The Biblical Pseudo-Archeologists Pillaging the West Bank

Finding the elusive, unregulated Israeli bureaucrat who lets American evangelicals run amok in the Palestinian territories.

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The Qumran archeological site in the West Bank, with the Dead Sea and Jordan in the background. (Wikimedia Commons)

A line of rental cars crawled up the side of ribbed sandstone formations, mounded high like giant termite nests. In the distance, the city lights of modern Jericho twinkled on the northern horizon. In this haunted landscape where the West Bank meets the Jordan River, the Dead Sea Scrolls--the oldest-known biblical record--remained hidden for millennia.

The discovery of the scrolls 50 years ago galvanized a resurgent evangelical movement, many of whose members heralded the creation of Israel as evidence of the coming rapture. Since then, the Holy Land has attracted a long succession of academic zealots seeking to tether stories in the Bible to the archaeological record.

For Randall Price, a mid-50's, sun-reddened pastor from Texas with a neat side part and a booming voice, archaeology is both a scientific and a devotional endeavor. "This was the area where great men of God were tested," he said. "When you're excavating there it puts you in touch, physically, with the reality of those events." Price has spent the last ten years searching for remains of an ascetic Jewish priesthood whom he believes settled in the desert wilderness of Qumran to await the coming of the Messiah and the End of Days. These remains, he said, could provide unprecedented evidence of a biblical text.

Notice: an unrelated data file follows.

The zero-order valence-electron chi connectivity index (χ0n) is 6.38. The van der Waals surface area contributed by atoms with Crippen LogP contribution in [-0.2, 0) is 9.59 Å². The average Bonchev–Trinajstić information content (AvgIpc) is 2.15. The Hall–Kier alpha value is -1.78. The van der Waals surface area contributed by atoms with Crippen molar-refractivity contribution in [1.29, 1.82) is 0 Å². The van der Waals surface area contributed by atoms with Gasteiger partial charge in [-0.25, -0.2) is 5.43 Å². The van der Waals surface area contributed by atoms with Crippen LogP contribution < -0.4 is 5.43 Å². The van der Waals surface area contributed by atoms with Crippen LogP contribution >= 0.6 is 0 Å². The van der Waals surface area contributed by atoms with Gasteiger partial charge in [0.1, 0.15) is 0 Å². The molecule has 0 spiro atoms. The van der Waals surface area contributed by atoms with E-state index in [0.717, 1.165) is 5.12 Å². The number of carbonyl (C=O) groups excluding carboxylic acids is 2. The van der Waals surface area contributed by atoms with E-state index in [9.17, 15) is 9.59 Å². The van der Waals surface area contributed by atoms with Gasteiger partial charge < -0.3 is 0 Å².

"In this conflict of religious ideas that affect the political situation, you have to take a side somewhere."

At first blush, Price seems like an unlikely candidate to head excavations amid one of the bitterest land disputes in the modern world. Though he never actually received a degree in archaeology, he built a global network around his brand of Near East biblical scholarship with an apocalyptic bent. He has written extensively for the website, given lectures suggesting that Iran is fulfilling the role of Antichrist, and has openly called for the United States to declare war on Islam.

Price says his own work underwrites Israeli precedence in some Palestinian land. "Despite the fact that Qumran is probably on the map as the Palestinians', the fact is we're unearthing ancient Jewish heritage," he said. "There's nothing here that speaks to any other people."

Price's politics are unlikely to disrupt his access to the Qumran plateau, however. Located in the West Bank, permits to excavate around Qumran are not issued by the Palestinian Authority, but rather by Israel's Civil Administration. It's a bizarre arrangement, which critics say allows Israeli officials and religious pseudo-scientists to cooperate in raiding cultural treasures.

Archaeology in the West Bank--specifically, who has the right to dig, interpret, and store artifacts--is a wedge issue that ties into broader struggles over resource control in the occupied territory. "Are we trying to be nationalist?" Price said. "In this conflict of religious ideas that affect the political situation, you have to take a side somewhere."